Book Review: Suicide is for Mortals

Suicide is for Mortals is a recently published book written by Alyson Miers, an author who you might recognize as a commenter on some of the FtB sites, and a participant in the atheosphere. When I learned that she had a new book out, I decided to give it a read.

Book Cover for Suicide is for Mortals. Subtext "Do not take death for granted." Alyson Myers.  Cover art is a nebulous pink, blue and white shape
The story weaves together the lives of three beings: the ghost of an ex-US President, a talented human artist who can see her, and an undead journalist who spent much of his mortal life exposing the links between vampires and organized crime. They live in a country that has magic and a complicated relationship between the magical and the mundane.

Let’s get the worst out of the way: I picked up Suicide is for Mortals (After Rezata Book 1) about two weeks ago, and it took me about that long to chug through the first half of the book. The story started out slow and I set it down many times over that period. Miers takes a long time to set up her world. With that said, it is a unique world, and I do think that it will pay off in future books in the series. The story picked up in the later half; I was glued to the pages and found time to finish it in two evenings (and one of those evenings involved a UHaul and moving out of my old place into a new house in Minneapolis!).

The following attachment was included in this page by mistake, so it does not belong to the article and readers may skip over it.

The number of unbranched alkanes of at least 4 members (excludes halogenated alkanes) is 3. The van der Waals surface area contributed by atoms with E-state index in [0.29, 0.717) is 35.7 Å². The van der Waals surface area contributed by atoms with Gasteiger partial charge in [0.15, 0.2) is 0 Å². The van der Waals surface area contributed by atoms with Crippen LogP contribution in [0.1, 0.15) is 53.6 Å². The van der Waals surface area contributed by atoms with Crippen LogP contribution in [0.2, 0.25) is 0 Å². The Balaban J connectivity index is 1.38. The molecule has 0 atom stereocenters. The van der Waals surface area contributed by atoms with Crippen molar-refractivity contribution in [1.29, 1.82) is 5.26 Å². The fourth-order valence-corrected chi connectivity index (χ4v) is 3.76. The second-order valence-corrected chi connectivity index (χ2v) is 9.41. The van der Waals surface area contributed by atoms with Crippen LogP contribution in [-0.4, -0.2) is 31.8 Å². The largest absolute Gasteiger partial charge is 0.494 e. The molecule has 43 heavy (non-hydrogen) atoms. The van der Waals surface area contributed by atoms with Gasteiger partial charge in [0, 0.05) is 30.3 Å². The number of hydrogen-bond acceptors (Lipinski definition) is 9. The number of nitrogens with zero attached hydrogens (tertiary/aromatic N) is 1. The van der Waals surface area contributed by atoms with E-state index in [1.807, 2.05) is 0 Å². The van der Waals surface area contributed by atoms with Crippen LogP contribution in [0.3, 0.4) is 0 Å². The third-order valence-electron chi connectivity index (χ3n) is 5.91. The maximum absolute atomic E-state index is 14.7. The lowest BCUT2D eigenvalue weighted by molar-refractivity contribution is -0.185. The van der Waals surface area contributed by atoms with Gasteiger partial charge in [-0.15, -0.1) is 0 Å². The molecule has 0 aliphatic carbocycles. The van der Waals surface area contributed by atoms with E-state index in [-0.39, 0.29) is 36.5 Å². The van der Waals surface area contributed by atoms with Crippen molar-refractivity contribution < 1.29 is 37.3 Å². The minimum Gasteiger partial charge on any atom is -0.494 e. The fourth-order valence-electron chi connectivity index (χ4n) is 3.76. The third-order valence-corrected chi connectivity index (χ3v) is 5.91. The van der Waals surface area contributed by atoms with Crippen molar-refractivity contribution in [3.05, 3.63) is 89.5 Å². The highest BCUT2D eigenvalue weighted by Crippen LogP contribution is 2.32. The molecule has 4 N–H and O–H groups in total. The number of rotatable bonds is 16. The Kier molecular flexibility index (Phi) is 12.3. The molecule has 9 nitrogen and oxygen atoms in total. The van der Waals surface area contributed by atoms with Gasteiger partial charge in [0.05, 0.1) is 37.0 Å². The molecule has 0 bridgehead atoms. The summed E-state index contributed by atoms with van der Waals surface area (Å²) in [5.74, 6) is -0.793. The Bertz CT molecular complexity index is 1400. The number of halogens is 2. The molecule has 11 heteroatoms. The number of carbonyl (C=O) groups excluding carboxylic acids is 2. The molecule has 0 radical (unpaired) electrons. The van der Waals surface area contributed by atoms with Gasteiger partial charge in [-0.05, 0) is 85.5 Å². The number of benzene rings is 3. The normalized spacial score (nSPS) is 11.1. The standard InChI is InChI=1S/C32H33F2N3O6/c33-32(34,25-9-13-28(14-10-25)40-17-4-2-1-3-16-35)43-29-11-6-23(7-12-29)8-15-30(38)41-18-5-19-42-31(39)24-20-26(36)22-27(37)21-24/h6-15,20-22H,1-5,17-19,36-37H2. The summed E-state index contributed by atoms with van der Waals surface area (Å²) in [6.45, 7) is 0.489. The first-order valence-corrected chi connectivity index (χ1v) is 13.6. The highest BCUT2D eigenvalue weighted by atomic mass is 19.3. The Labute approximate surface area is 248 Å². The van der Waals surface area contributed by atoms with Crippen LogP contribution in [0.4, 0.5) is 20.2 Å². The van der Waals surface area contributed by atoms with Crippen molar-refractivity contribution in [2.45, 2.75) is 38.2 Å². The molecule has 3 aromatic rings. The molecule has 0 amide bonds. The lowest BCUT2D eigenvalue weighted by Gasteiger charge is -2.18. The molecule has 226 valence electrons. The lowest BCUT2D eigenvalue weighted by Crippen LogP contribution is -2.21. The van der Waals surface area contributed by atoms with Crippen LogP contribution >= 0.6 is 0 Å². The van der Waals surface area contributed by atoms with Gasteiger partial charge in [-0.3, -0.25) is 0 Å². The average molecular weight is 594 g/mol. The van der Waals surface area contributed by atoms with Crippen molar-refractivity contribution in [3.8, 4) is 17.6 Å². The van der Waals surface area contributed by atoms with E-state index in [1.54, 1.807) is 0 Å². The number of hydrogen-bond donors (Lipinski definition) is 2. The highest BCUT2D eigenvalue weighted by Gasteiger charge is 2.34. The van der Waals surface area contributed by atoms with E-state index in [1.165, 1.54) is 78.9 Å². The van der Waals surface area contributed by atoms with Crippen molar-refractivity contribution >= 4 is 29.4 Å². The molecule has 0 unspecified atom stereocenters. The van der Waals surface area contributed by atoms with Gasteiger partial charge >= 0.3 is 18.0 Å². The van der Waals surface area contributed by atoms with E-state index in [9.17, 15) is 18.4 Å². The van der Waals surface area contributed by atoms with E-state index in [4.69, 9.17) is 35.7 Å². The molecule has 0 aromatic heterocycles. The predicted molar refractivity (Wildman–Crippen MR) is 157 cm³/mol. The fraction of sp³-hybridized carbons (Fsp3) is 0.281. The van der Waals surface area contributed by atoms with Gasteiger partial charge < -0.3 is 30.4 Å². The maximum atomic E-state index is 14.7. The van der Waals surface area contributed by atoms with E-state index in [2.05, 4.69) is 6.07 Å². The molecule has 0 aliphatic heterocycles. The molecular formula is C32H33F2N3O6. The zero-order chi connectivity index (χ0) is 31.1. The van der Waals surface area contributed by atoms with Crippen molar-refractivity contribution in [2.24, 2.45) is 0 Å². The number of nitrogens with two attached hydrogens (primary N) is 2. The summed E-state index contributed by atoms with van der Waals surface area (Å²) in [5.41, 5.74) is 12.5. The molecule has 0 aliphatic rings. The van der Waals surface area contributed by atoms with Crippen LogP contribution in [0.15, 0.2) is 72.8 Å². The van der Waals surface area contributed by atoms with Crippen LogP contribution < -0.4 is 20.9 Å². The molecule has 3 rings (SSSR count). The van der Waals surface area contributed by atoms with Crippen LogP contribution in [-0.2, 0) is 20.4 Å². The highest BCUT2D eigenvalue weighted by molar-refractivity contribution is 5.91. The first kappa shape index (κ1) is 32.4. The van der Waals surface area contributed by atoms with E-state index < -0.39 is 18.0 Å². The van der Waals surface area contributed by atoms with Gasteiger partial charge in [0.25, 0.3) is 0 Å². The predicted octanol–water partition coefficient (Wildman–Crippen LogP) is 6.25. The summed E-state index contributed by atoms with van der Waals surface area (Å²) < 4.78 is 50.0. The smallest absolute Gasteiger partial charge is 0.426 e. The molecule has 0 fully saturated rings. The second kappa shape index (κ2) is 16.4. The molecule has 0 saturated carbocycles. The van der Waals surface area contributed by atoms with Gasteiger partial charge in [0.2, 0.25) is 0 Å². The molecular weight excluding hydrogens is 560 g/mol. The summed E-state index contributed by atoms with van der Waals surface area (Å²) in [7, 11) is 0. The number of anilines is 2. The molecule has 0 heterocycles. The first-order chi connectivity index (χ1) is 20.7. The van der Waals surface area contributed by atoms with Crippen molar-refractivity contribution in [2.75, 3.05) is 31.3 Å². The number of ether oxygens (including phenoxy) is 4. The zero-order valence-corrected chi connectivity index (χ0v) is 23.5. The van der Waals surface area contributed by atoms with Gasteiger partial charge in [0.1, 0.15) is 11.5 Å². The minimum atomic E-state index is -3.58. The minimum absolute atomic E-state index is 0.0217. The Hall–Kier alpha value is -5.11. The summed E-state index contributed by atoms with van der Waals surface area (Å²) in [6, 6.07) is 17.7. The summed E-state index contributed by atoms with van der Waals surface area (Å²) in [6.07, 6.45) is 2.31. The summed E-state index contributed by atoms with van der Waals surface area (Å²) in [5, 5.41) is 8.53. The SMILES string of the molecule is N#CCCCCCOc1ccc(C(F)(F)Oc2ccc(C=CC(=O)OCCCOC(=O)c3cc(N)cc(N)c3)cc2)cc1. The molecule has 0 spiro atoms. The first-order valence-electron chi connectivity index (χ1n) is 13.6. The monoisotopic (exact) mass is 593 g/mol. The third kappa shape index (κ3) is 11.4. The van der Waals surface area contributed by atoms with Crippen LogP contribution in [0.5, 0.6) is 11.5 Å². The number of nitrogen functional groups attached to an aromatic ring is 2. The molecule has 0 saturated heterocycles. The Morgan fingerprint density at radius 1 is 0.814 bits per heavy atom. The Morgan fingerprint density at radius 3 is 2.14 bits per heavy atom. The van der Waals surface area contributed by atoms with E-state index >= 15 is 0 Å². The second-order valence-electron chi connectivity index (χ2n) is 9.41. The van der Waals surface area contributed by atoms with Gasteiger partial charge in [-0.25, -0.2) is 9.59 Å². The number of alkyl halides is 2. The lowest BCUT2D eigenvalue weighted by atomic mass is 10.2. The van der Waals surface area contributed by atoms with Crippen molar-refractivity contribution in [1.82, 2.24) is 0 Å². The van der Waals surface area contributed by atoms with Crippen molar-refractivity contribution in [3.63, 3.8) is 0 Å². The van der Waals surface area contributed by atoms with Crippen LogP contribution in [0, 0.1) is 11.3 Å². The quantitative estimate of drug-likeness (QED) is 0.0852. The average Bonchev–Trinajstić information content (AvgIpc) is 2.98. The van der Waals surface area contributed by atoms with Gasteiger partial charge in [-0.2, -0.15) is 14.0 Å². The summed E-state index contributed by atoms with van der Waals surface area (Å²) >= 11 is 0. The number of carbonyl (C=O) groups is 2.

Suicide is for Mortals is an urban fantasy and Miers very gradually metes out the fantastical elements that she has decided to incorporate. Each new introduction was a moment of happy recognition for me, so I won’t spoil it by telling you which creatures make appearances. Well, except for the vampires. The vampires show up early on. Vampires of all sorts. Miers has taken the vampire mythos and used it to create a species as varied, as problematic, and as worthy of redemption as our own.

Miers weaves in topics that those involved in social justice activism will recognize, such as injustices experienced by minority or oppressed populations (women, lesbians, women of color, survivors of abuse). A large number of the main characters are women with fully written backgrounds and unique personalities.

I would recommend Suicide is for Mortals for fans of urban fantasy. I found it worth the time – it had some novel elements that will stick with me for a while, and it set up characters and a world that I’ll be happy to come back to.


Book Review: Suicide is for Mortals
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